South Carolina Aquarium
The South Carolina Aquarium, located in Charleston, South Carolina, opened on May 19, 2000 on the historic Charleston Harbor. It is home to more than ten thousand plants and animals including North American river otters, loggerhead sea turtles, alligators, great blue herons, owls, lined seahorses, jellyfish, pufferfish, green moray eels, horseshoe crabs, sea stars, pythons, and sharks. The largest exhibit in the zoo is the Great Ocean Tank, which extends from the first to the third floor of the Aquarium and is the deepest tank in North America (42 feet); it holds more than 385,000 US gallons (1,460,000 l) of water and contains more than 700 animals. The Aquarium also features a Touch Tank, where patrons may touch horseshoe crabs, Atlantic stingrays, and other marine animals.
|Date opened||May 19, 2000|
|Location||Charleston, South Carolina, USA|
|Floor space||93,000 sq ft (8,600 m2)|
|No. of animals||10,000+|
|Volume of largest tank||385,000 US gallons (1,460,000 l; 321,000 imp gal)|
The Aquarium, jutting out 200 feet (61 m) into the Charleston Harbor, offers a state-of-the-art environmental learning center that encompasses the entire spectrum of the Southeast Appalachian Watershed as found in South Carolina: The Mountain Forest, the Piedmont, the Coastal Plain, the Coast, and the Ocean. The 93,000-square-foot (8,600 m2) building includes 9 galleries featuring 6,000-7,000 amazing aquatic animals, from river otters and sharks to loggerhead turtles, in more than 100 exhibits. A rotating exhibit on the first floor originally featured "Secrets of the Amazon," a collection of animals and plants native to the Amazon River basin. In 2008, this exhibit changed to "Camp Carolina," a simulation of a camping experience in the mountains of South Carolina. Showcased animals include skunks, barn owls, snakes, and a bald eagle. Penguin Planet, a changing exhibit, was opened from 2009 to 2010 and featured four Magellanic penguins. In March 2011, the Aquarium reopened the renovated Salt Marsh exhibit which features a feed the stingray experience. In the spring of 2012, the Aquarium opened a new exhibit in the changing exhibit space called "Madagascar Journey" featuring ring-tailed lemurs on loan from the Duke Primate Center, tomato frogs, and a Nile crocodile. The rotating exhibit space later underwent a major renovation on the Aquarium's main floor to reinvent space for a now permanent exhibit: Zucker Family Sea Turtle Recovery, opened to the public in May 2017. The exhibit makes the real-life rehabilitation of sick and injured sea turtles visible to every guest who visits the Aquarium. Interactive stations further enable guests to learn the causes of sea turtle stranding and to practice diagnosing a mock patient. A theater provides a glimpse into what happens after a turtle's time in recovery. Zucker Family Sea Turtle Recovery also provides state-of-the-art space for the McNair Center for Sea Turtle Research and Conservation.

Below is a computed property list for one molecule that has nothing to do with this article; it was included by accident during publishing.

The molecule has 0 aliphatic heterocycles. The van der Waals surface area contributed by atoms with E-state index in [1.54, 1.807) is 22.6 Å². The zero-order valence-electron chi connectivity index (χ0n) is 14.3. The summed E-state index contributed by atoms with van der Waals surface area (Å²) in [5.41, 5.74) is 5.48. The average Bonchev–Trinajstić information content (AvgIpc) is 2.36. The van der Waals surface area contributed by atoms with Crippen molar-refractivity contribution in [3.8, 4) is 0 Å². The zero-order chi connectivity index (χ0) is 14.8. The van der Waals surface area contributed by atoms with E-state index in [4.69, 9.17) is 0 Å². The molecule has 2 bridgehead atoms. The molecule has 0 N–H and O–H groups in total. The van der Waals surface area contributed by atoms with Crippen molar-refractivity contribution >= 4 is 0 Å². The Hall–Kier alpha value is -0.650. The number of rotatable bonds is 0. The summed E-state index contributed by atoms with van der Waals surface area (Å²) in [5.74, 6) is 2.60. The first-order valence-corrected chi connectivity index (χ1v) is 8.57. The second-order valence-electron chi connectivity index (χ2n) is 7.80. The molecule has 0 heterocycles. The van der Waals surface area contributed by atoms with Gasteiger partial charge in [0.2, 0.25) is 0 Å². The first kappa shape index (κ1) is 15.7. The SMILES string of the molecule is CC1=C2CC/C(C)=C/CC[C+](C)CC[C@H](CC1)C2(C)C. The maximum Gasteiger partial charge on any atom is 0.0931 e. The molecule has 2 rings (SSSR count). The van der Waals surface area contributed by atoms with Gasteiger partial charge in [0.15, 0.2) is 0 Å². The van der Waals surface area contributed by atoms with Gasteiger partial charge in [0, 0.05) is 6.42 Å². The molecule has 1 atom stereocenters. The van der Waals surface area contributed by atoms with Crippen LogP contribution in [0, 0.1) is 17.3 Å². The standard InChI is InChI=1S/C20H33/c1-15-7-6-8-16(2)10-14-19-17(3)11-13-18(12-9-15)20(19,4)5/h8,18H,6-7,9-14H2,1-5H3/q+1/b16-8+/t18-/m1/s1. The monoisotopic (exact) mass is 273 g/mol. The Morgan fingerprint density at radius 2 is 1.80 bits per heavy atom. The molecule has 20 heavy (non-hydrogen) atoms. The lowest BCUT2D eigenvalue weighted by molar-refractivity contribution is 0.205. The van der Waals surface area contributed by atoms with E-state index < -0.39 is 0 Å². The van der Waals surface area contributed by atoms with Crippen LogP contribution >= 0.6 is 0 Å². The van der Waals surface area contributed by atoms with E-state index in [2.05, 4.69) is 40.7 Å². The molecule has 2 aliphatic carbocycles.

Sea Turtle Care CenterEdit
In addition to education efforts in support of a healthy loggerhead sea turtle habitat, the South Carolina Aquarium utilizes its facilities to operate a Sea Turtle Hospital. The South Carolina Department of Natural Resources transports injured or stranded sea turtles to the hospital, after which aquarium staff and volunteers nurture the animal back to health. A staff veterinarian can perform surgery, administer x-rays, IVs, and even provide blood transfusions to turtles that are severely anemic. As of fall 2017, a CT scanner provides Sea Turtle Care Center staff with additional capabilities. Zucker Family Sea Turtle Recovery doubled the Aquarium's capacity for treating sick and injured sea turtle patients.
Rehabilitated turtles are taken to a local beach and allowed to return to the ocean once the South Carolina Department of Natural Resources clears them for release. The average turnaround time for an injured turtle is 7–8 months. The South Carolina Aquarium has rehabilitated and released over 250 sea turtles since 2000. The McNair Center for Sea Turtle Research and Conservation serves as the Aquarium's in-house research facility especially for sea turtle knowledge.
Staffing and FundingEdit
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The Aquarium has more than 140 paid staff and more than 300 volunteers. The volunteer program has become a model in the community.
The South Carolina Aquarium is a private not-for-profit education and conservation organization, funded by a combination of ticket, concession and souvenir sales, and corporate, government and private donations.